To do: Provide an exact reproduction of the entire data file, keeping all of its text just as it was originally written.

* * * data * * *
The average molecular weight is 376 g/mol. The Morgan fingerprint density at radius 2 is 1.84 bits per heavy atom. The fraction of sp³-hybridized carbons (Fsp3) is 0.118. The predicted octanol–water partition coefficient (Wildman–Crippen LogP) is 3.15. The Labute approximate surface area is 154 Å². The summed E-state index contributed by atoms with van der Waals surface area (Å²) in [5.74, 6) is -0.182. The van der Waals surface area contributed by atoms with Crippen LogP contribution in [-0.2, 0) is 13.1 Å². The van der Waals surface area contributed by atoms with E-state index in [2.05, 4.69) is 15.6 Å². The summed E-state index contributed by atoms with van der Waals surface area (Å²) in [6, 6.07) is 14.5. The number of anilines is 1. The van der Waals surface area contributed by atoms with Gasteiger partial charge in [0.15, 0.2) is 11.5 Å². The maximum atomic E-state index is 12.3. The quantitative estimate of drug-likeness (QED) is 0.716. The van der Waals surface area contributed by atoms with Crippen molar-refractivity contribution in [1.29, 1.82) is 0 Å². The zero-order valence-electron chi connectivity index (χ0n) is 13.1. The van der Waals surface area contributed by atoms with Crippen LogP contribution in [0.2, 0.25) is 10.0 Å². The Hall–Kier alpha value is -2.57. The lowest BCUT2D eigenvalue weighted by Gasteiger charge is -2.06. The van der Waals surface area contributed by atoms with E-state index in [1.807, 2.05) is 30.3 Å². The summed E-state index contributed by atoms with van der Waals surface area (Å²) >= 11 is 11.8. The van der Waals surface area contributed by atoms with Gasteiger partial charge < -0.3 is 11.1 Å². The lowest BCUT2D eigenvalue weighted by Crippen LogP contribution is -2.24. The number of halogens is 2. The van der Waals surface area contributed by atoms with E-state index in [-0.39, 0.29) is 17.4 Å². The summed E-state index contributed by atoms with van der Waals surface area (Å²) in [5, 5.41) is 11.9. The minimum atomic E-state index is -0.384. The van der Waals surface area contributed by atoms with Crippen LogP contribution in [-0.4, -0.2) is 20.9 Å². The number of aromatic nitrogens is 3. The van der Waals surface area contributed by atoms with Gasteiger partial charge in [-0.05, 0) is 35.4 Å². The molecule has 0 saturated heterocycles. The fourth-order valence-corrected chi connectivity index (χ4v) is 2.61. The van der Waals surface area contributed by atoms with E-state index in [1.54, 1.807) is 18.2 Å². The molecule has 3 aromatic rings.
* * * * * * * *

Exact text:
The average molecular weight is 376 g/mol. The Morgan fingerprint density at radius 2 is 1.84 bits per heavy atom. The fraction of sp³-hybridized carbons (Fsp3) is 0.118. The predicted octanol–water partition coefficient (Wildman–Crippen LogP) is 3.15. The Labute approximate surface area is 154 Å². The summed E-state index contributed by atoms with van der Waals surface area (Å²) in [5.74, 6) is -0.182. The van der Waals surface area contributed by atoms with Crippen LogP contribution in [-0.2, 0) is 13.1 Å². The van der Waals surface area contributed by atoms with E-state index in [2.05, 4.69) is 15.6 Å². The summed E-state index contributed by atoms with van der Waals surface area (Å²) in [6, 6.07) is 14.5. The number of anilines is 1. The van der Waals surface area contributed by atoms with Gasteiger partial charge in [0.15, 0.2) is 11.5 Å². The maximum atomic E-state index is 12.3. The quantitative estimate of drug-likeness (QED) is 0.716. The van der Waals surface area contributed by atoms with Crippen molar-refractivity contribution in [1.29, 1.82) is 0 Å². The zero-order valence-electron chi connectivity index (χ0n) is 13.1. The van der Waals surface area contributed by atoms with Crippen LogP contribution in [0.2, 0.25) is 10.0 Å². The Hall–Kier alpha value is -2.57. The lowest BCUT2D eigenvalue weighted by Gasteiger charge is -2.06. The van der Waals surface area contributed by atoms with E-state index in [1.807, 2.05) is 30.3 Å². The summed E-state index contributed by atoms with van der Waals surface area (Å²) >= 11 is 11.8. The van der Waals surface area contributed by atoms with Gasteiger partial charge < -0.3 is 11.1 Å². The lowest BCUT2D eigenvalue weighted by Crippen LogP contribution is -2.24. The number of halogens is 2. The van der Waals surface area contributed by atoms with E-state index in [-0.39, 0.29) is 17.4 Å². The summed E-state index contributed by atoms with van der Waals surface area (Å²) in [5, 5.41) is 11.9. The minimum atomic E-state index is -0.384. The van der Waals surface area contributed by atoms with Crippen LogP contribution in [-0.4, -0.2) is 20.9 Å². The number of aromatic nitrogens is 3. The van der Waals surface area contributed by atoms with Gasteiger partial charge in [-0.05, 0) is 35.4 Å². The molecule has 0 saturated heterocycles. The fourth-order valence-corrected chi connectivity index (χ4v) is 2.61. The van der Waals surface area contributed by atoms with E-state index in [1.54, 1.807) is 18.2 Å². The molecule has 3 aromatic rings.